How to evaluate product UX: 7 steps

Assess your UX by identifying relevant metrics and research methodology. Monitor these indicators in each new version of the product using the same research method.

UX assessment (aka benchmarking) is the process of assessing the user experience when using a product or service using certain metrics and comparing their relative performance to standards. You can determine these metrics using quantitative usability testing, analytics, or surveys.

Consider doing a comparative study if you want to:

Track the overall progress of a product or service;
Compare your UX with an earlier version, competitor, industry benchmark, or goal defined by stakeholders;
Demonstrate the value of the UX effort and your work.

At a high level, benchmarking is a method of assessing the overall performance of a product. Comparative studies are usually conducted at the end of each design cycle before starting the next.

Benchmarking is often a whole complex of activities, rather than a one-off event: many organizations repeatedly do analytics after the release of new versions of their projects. Benchmarking provides accountability and measures progress.

Process overview

In this article, we’ll walk you through a high-level, seven-step process for creating a test program. He will require overtime to figure out what and how to measure. However, once you define the research structure, the process repeats itself, requiring much less effort.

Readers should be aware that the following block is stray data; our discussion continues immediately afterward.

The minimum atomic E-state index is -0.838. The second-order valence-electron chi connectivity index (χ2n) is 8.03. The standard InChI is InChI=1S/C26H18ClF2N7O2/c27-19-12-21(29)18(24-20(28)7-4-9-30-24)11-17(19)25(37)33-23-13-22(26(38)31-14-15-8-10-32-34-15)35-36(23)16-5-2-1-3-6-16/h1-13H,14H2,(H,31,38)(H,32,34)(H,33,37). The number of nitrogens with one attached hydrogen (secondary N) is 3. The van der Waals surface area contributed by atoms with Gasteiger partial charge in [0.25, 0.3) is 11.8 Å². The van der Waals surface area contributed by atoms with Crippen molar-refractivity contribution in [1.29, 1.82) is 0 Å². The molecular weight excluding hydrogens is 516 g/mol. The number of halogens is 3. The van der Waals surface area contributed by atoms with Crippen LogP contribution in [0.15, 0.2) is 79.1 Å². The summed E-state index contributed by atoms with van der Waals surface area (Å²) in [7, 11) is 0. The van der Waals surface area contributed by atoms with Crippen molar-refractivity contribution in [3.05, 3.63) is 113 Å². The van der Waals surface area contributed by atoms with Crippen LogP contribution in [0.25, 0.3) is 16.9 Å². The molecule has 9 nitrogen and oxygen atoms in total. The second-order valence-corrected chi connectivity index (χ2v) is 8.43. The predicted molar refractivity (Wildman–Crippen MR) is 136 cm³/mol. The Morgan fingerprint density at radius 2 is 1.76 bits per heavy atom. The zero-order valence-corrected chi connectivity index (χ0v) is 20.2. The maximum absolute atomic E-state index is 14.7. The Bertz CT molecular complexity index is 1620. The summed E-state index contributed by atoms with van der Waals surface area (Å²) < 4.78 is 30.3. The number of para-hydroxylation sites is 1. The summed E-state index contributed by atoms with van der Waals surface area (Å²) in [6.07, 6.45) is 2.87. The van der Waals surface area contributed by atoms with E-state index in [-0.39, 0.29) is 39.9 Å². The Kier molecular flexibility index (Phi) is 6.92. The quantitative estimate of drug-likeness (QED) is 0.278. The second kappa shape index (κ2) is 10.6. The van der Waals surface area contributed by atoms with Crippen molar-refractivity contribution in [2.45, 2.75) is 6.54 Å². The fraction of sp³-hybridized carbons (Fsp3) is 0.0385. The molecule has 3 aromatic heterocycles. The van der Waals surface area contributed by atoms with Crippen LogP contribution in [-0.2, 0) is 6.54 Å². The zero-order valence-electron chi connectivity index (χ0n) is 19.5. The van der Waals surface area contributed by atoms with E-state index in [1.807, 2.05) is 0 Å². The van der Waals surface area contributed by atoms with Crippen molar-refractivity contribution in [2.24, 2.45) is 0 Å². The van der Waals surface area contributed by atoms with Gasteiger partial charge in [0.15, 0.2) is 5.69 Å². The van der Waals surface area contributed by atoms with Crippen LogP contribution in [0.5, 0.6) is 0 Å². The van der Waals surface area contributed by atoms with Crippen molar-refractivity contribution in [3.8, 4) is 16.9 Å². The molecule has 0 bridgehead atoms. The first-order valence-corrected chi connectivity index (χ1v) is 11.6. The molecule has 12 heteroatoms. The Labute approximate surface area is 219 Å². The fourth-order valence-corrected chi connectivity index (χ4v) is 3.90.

Step 1. Selecting the measurement object

Focus on the key metrics that best reflect the quality of the UX you’re measuring. Look for metrics that fit your UX and company goals.

However, before you decide which metrics to select, you must set the context for your research. In other words, consider questions like:

What product are you focusing on? (website, application, etc.)
Which user group will you target?
What tasks or functions do you want to measure?


Define the main tasks that users are solving with your products. If your organization does not have existing core tasks, you can start by documenting (most) the tasks in the product. Then prioritize the list of tasks and select about 5–10 of them that will be most important to your users.

The table below lists several possible product and task scenarios. Each product has only one task assigned, but in real life you will probably have more than one task.

Now that you have a list of tasks, how can you measure them? Google’s HEART platform provides an overview of the different types of metrics that can be collected and analyzed. The following table represents the adaptation of the structure of the UHPUE:

Note that the task execution time as a measure of engagement should be high (for example, the time spent reading articles on a newspaper website), while the task execution time as a performance indicator should be low. In other words, the same change can be successful or not very successful, depending on what is being measured.

Choose metrics that will matter in the long run, since ideally you will collect them repeatedly over the years. Try to sample 2–4 metrics from different aspects of your UX.

Here are some metrics you can track for the tasks in the previous example.



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